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Front. Immunol., 29 September 2017 |

Commentary: CD6 As a Potential Target for Treating Multiple Sclerosis

imageMarta Consuegra-Fernández1, imageMarcos Isamat1 and imageFrancisco Lozano1,2,3*
  • 1Immunoreceptors of the Innate and Adaptive System, Institut d’Investigacions Biomèdiques August Pi i Sunyer, Barcelona, Spain
  • 2Servei d’Immunologia, Centre de Diagnòstic Biomèdic, Hospital Clínic de Barcelona, Barcelona, Spain
  • 3Departament de Biomedicina, Universitat de Barcelona, Barcelona, Spain

A commentary on

CD6 As a Potential Target for Treating Multiple Sclerosis
by Li Y, Singer NG, Whitbred J, Bowen MA, Fox DA, Lin F. Proc Natl Acad Sci U S A (2017) 114:2687–92. doi: 10.1073/pnas.1615253114

The recently published article by Li et al. reports that DBA/1 mice deficient for the T-cell receptor CD6 (CD6−/−) undergo augmented T-cell activation together with reduced activated T-cell survival/proliferation and decreased TH1 and TH17 polarization, leading to overall attenuated experimental autoimmune encephalomyelitis (EAE) in vivo (1). Furthermore, by developing CD6 humanized mice, they also show the effectiveness of a mouse anti-human CD6 (UMCD6) monoclonal antibody (mAb) in treating established EAE without depleting T cells (1). This comes at a time of growing expectation that seems to place CD6 as a global therapeutic target for immune-mediated inflammatory diseases, in line with multiple sclerosis high risk CD6 gene variants (2). CD6 was selected as a potential target for the humanized anti-human CD6 mAb Itolizumab—currently under clinical investigation in Psoriasis and other autoimmune diseases (3)—based on in vitro data at a time when no CD6−/− mice were available.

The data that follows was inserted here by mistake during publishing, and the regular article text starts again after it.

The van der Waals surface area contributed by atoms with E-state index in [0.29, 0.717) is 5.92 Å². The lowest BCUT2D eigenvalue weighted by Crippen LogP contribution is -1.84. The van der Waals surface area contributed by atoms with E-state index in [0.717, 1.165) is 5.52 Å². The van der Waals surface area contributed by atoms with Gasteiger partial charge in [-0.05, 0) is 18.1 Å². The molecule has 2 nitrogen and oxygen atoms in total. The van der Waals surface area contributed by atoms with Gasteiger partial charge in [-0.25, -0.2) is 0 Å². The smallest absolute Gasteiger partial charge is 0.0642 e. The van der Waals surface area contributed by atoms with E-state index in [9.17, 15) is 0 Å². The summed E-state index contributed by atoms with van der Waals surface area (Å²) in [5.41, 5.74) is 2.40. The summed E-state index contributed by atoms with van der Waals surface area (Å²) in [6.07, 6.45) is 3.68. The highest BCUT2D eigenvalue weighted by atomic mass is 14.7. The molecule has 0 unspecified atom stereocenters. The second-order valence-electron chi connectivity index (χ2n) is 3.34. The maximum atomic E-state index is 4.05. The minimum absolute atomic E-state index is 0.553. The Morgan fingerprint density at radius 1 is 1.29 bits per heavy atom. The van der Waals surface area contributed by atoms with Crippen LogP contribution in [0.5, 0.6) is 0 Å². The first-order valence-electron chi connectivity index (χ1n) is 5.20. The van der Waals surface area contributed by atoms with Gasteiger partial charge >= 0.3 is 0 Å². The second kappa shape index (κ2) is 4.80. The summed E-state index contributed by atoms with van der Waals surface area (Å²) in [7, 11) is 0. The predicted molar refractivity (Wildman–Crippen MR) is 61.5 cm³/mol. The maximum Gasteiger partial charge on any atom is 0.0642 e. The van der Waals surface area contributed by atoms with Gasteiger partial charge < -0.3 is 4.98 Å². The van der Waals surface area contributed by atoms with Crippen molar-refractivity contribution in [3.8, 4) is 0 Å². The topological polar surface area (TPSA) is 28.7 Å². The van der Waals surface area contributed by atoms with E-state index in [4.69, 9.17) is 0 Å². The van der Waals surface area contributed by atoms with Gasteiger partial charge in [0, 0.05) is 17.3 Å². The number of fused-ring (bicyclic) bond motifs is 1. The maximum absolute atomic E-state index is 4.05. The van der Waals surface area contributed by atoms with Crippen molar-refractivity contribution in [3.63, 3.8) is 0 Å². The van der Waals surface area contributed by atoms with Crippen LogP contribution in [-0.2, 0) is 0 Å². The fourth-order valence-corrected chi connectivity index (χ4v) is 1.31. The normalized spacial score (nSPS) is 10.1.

In their report, Li et al. refer to our work showing increased severity of collagen-induced arthritis (CIA) in CD6−/− mice of C57BL/6 background (4). Accordingly, the authors claim that additional studies will be required to unravel the reasons underlying the apparent differences between different autoimmune models and genetically different mouse strains in the etiopathogenic role of CD6 in autoimmunity development. In this regard, we have observed that CD6−/− C57BL/6 mice undergoing myelin oligodendrocyte glycoprotein peptide (MOG35–55)-induced EAE show a non-statistically significant trend to lower clinical score (p = 0.1) and weight loss (p = 0.052) (Figure 1). Differences in EAE-induction protocols or in the sensitivity of mouse strains to EAE-induction (among others; e.g., differences in microbiota composition and housing conditions) may likely explain the observed quantitative discrepancies between the two studies. Whatever the case, the lack of exacerbated EAE in CD6−/− mice of C57BL/6 background contrasts with the increased severity of CIA (4) and lupus-like disease (5) in the same mouse strain. This would indicate that CD6 could play different roles in different models of autoimmune disease.